Jason Rosenbaum is a political correspondent for St. Louis Public Radio. He's been covering Missouri's redistricting process for over a decade. He says that Republicans see Clean Missouri as an existential threat to their legislative supermajority.
In their view, the way that Clean Missouri is crafted inherently benefits Democrats because if you have to have a competitiveness and partisan fairness standard, that means that it's going to be linked to, like, statewide elections, which are much closer than some legislative races. If you don't have a certain number of legislators, you can't override a veto. And if there's a Democratic governor, there can be a real check and balance between a Republican legislature and the Democrats throughout the state.
Opponents of Amendment 3, like Sean Nicholson, say that it goes even further than reverting back to the old redistricting system.
Generally, all states draw voting districts based on total population. But Amendment 3 says that districts "shall be drawn on the basis of one person, one vote." That could mean that roughly one-and-half million people not eligible to vote, like children and non-citizens, would not be counted during redistricting.
What they want to do is draw maps that don't represent all of our families, that don't represent all of our communities. It would be discriminatory in its impact because communities of color happen to be younger. If your community is undercounted, you don't get your fair share of representation and you don't get your fair share of the resources.
State Representative Griffith says that this issue has been overblown. He says the bigger issue is that by trying to balance the number of Republican and Democratic voters, Clean Missouri could create geographically stretched-out voting districts. That means voters could end up with representatives from outside their communities.
The reason that I'm for Amendment 3 is it's going to keep the districts contiguous. They're going to be close together, that people are going to have access to their representation and be able to talk to their representatives and know who they are.
Political reporter Jason Rosenbaum isn't sure what districts would look like under either amendment. But he does point out that both sides are missing a big issue in this debate — over the past thirty years, almost every bipartisan commission has failed to agree on redistricting. The task then falls to appellate judges, who have drawn five of the last six legislative maps.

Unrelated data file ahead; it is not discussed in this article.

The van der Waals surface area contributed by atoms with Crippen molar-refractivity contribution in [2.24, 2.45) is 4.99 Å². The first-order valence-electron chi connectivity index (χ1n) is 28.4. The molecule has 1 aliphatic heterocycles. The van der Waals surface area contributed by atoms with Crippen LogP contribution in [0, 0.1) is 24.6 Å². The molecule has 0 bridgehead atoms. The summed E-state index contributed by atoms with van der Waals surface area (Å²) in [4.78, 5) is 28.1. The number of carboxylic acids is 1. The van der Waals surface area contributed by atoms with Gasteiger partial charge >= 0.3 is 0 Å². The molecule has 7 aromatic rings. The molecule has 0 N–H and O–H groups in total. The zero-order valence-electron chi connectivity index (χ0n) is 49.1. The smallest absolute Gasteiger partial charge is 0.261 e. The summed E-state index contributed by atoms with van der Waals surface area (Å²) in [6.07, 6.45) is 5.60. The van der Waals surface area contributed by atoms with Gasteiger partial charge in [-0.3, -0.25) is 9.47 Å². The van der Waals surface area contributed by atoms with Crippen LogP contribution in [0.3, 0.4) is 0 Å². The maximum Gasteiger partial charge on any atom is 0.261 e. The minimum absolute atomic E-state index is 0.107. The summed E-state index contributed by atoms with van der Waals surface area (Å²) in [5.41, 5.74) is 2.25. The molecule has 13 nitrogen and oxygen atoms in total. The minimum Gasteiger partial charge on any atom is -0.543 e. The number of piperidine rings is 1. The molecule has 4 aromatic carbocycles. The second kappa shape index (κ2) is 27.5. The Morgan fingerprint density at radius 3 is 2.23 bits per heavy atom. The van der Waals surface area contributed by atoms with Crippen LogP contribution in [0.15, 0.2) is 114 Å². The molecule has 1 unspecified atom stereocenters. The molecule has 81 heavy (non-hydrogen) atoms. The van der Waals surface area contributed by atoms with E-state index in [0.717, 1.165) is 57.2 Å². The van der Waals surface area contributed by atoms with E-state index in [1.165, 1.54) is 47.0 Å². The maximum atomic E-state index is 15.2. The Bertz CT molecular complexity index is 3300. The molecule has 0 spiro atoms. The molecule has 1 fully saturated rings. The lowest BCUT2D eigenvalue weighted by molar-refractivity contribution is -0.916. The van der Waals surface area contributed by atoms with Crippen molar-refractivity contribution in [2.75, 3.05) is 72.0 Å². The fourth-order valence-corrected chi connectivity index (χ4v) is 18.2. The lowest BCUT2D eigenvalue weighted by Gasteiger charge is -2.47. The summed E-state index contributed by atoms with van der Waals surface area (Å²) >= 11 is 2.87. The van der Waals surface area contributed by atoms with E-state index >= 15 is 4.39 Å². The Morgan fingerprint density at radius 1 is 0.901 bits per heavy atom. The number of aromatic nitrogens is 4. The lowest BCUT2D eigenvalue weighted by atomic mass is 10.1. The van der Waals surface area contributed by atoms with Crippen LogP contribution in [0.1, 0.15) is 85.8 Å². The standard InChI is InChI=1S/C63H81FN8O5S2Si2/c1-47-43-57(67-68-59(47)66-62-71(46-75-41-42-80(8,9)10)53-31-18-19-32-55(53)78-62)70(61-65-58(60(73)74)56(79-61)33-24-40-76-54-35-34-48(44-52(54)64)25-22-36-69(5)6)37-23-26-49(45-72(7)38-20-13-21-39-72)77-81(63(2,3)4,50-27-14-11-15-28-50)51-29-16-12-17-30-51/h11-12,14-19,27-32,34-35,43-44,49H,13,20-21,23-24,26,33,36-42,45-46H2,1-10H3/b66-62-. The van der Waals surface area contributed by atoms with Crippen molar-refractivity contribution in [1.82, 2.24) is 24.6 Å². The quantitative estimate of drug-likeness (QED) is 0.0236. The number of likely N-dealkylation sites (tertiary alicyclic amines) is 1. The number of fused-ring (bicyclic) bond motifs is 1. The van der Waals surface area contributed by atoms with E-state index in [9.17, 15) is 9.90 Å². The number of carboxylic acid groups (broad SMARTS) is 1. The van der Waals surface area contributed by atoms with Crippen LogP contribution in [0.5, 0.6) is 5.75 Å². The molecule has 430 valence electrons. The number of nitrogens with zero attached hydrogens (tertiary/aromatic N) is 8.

The criticism of the judges getting involved was that they didn't have really any expertise in redistricting. I think that some of them may have just wanted to do their jobs and get out of there without really understanding or comprehending what the impact of what they were drawing was.
For the people that are really into the redistricting of Missouri and who have followed this process and really don't feel that judges are the appropriate people to be handling this, I think they just see the Clean Missouri system as a better way of doing things that doesn't necessarily eliminate politics or partisan influences, but tries to reduce them and at the same time creating like the most competitive playing field possible.
For Shayn Prapaisilp, it's these same partisan influences that have cast Missouri voters back into a debate that they decided on two years ago.
I think it says something when two-thirds of Missourians, which, you know, by definition, it has to be a bipartisan group of citizens, said, you know what, you know, regardless of how we are voting for our political candidates, these are the necessary reforms at the bare bones, you know, the kind of the guts of the system that we need to implement.
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Zachary Green began working in online and broadcast news in 2009. Since then he has produced stories all over the U.S. and overseas in Ireland and Haiti. In his time at NewsHour, he has reported on a wide variety of topics, including climate change, immigration, voting rights, and the arts. He also produced a series on guaranteed income programs in the U.S. and won a 2015 National Headliner Award in business and consumer reporting for his report on digital estate planning. Prior to joining Newshour, Zachary was an Associate Producer for Need to Know on PBS, during which he assisted in producing stories on gun violence and healthcare, among others. He also provided narration for the award-winning online documentary series, “Retro Report”.